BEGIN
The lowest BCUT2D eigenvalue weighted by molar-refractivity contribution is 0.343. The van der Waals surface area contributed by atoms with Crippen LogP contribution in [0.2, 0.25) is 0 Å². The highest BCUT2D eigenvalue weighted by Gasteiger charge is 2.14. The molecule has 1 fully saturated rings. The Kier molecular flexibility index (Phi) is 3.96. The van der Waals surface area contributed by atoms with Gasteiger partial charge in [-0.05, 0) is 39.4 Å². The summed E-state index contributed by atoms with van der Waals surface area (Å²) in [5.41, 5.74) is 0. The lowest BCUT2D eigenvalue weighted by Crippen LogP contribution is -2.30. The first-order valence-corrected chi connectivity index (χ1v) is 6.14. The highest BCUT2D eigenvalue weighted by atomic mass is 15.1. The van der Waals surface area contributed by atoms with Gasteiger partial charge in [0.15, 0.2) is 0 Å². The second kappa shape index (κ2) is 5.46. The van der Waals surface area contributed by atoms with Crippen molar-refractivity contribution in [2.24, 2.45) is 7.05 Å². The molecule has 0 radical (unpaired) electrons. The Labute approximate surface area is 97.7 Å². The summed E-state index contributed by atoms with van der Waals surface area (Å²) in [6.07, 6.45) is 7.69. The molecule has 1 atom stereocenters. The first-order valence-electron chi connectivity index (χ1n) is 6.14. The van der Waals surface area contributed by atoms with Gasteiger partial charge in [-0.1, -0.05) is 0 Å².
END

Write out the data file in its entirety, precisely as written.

The lowest BCUT2D eigenvalue weighted by molar-refractivity contribution is 0.343. The van der Waals surface area contributed by atoms with Crippen LogP contribution in [0.2, 0.25) is 0 Å². The highest BCUT2D eigenvalue weighted by Gasteiger charge is 2.14. The molecule has 1 fully saturated rings. The Kier molecular flexibility index (Phi) is 3.96. The van der Waals surface area contributed by atoms with Gasteiger partial charge in [-0.05, 0) is 39.4 Å². The summed E-state index contributed by atoms with van der Waals surface area (Å²) in [5.41, 5.74) is 0. The lowest BCUT2D eigenvalue weighted by Crippen LogP contribution is -2.30. The first-order valence-corrected chi connectivity index (χ1v) is 6.14. The highest BCUT2D eigenvalue weighted by atomic mass is 15.1. The van der Waals surface area contributed by atoms with Gasteiger partial charge in [0.15, 0.2) is 0 Å². The second kappa shape index (κ2) is 5.46. The van der Waals surface area contributed by atoms with Crippen molar-refractivity contribution in [2.24, 2.45) is 7.05 Å². The molecule has 0 radical (unpaired) electrons. The Labute approximate surface area is 97.7 Å². The summed E-state index contributed by atoms with van der Waals surface area (Å²) in [6.07, 6.45) is 7.69. The molecule has 1 atom stereocenters. The first-order valence-electron chi connectivity index (χ1n) is 6.14. The van der Waals surface area contributed by atoms with Gasteiger partial charge in [-0.1, -0.05) is 0 Å².